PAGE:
Mr. BROOKS: You know, I just think it's hard. I mean, this is actually not a Washington problem. If you average say the last 10 or 15 polls on where the public is on this bill, it's about 55 percent against 38 percent for. So, it's just hard to pass the major transformation domestic reform of our generation when the public is not there. And so I think it's - I'd give it an 80 percent chance that we'll get nothing just because it's very hard to pass something that's unpopular in an atmosphere of incredible distrust. And that really has to be underlined. We've had a whole bunch of polls that came out this week which underline we are at historic levels of distrust of Washington, distrust of Congress, distrust of everything.

BLOCK: Let's talk about those polls, there is one in particular in The New York Times today, New York Times/CBS poll speaks to this whole question of bipartisanships: 62 percent of the people polled believe the president is working with Congress. About the same percentage says Republicans are not trying to work with the president. David, where does that leave Republicans, do you think?

Mr. BROOKS: It sort of weird when you compare it to, say, 1994 and other big elections. On the one hand, the Republicans as the out party are not as popular as they were in '94. Both parties are now unpopular. On the other hand, the desire to change Washington is actually stronger or as strong as '94. So, people desperately want a change, they just don't see any alternative. And the level of cynicism and disgust is really at historic highs. So, the question is can the Republicans in the next six, eight months establish themselves as an alternative. They are not there yet.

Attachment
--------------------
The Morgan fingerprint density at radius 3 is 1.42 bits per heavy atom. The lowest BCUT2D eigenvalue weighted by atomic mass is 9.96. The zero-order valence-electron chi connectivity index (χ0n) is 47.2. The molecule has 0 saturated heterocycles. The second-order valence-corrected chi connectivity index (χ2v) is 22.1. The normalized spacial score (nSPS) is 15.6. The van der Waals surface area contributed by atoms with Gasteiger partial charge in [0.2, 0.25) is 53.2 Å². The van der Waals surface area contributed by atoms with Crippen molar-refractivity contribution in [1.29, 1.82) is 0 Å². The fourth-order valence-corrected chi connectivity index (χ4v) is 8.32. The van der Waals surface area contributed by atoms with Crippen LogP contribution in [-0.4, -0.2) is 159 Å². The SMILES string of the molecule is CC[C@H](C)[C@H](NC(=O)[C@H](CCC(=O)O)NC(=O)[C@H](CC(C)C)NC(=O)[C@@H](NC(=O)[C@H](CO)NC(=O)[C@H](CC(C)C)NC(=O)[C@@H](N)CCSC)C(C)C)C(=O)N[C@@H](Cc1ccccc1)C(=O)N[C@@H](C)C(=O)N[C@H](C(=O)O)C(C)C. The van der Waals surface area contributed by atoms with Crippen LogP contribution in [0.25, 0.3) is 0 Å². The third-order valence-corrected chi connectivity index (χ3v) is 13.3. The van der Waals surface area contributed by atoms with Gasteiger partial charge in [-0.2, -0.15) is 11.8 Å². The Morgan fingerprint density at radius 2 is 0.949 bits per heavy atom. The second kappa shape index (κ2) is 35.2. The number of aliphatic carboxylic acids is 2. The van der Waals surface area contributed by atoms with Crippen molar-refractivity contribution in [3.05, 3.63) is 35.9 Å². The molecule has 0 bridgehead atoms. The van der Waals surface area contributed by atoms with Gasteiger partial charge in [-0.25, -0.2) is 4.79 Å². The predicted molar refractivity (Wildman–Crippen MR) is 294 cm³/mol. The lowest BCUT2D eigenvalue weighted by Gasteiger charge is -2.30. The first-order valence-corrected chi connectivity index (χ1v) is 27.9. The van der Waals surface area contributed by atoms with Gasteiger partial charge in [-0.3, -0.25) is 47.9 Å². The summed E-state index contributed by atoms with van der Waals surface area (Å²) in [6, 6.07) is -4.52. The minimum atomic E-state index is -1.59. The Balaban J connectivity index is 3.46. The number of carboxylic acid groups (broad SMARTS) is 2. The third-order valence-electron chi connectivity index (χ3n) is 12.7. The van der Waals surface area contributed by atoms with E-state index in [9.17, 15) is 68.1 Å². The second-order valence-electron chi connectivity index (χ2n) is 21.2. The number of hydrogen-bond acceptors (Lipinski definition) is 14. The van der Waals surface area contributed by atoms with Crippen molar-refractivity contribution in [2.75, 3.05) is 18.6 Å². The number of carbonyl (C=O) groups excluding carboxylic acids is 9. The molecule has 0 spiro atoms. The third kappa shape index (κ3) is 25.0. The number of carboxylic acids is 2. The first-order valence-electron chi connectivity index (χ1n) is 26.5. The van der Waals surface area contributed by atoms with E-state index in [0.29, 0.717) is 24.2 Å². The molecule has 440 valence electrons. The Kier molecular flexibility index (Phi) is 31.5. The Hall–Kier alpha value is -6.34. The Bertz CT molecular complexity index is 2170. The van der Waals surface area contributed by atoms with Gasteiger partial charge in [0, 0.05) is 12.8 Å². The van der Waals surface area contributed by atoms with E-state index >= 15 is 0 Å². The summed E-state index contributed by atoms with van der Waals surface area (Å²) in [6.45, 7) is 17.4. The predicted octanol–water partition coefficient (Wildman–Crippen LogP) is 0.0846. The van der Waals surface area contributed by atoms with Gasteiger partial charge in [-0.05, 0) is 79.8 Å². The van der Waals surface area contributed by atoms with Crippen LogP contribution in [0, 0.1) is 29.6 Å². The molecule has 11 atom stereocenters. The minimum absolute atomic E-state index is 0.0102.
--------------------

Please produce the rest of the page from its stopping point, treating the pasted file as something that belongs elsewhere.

BLOCK: E.J., who is less unpopular, maybe this...

Mr. DIONNE: Well, the only good news for Democrats in these polls is all the bad news for Republicans. And I think one of the striking things on health care, for example is, David is right, in general people say no. But that New York Times poll asked about a whole bunch of specifics inside this health care bill and those specifics were approved by a very substantial number. I think the most disturbing thing for Democrats in all of these polls is that the people who feel strongly are people who are strongly against President Obama and strongly against what the Democrats are doing - they are a minority. But they are a minority that could in a low turnout election have a real impact.

BLOCK: E.J. Dionne of The Washington Post and The Brookings Institution and David Brooks of The New York Times. Thanks, enjoy your snowy weekend.

(Soundbite of laughter)

Mr. DIONNE: Same to you.

Mr. BROOKS: Thank you.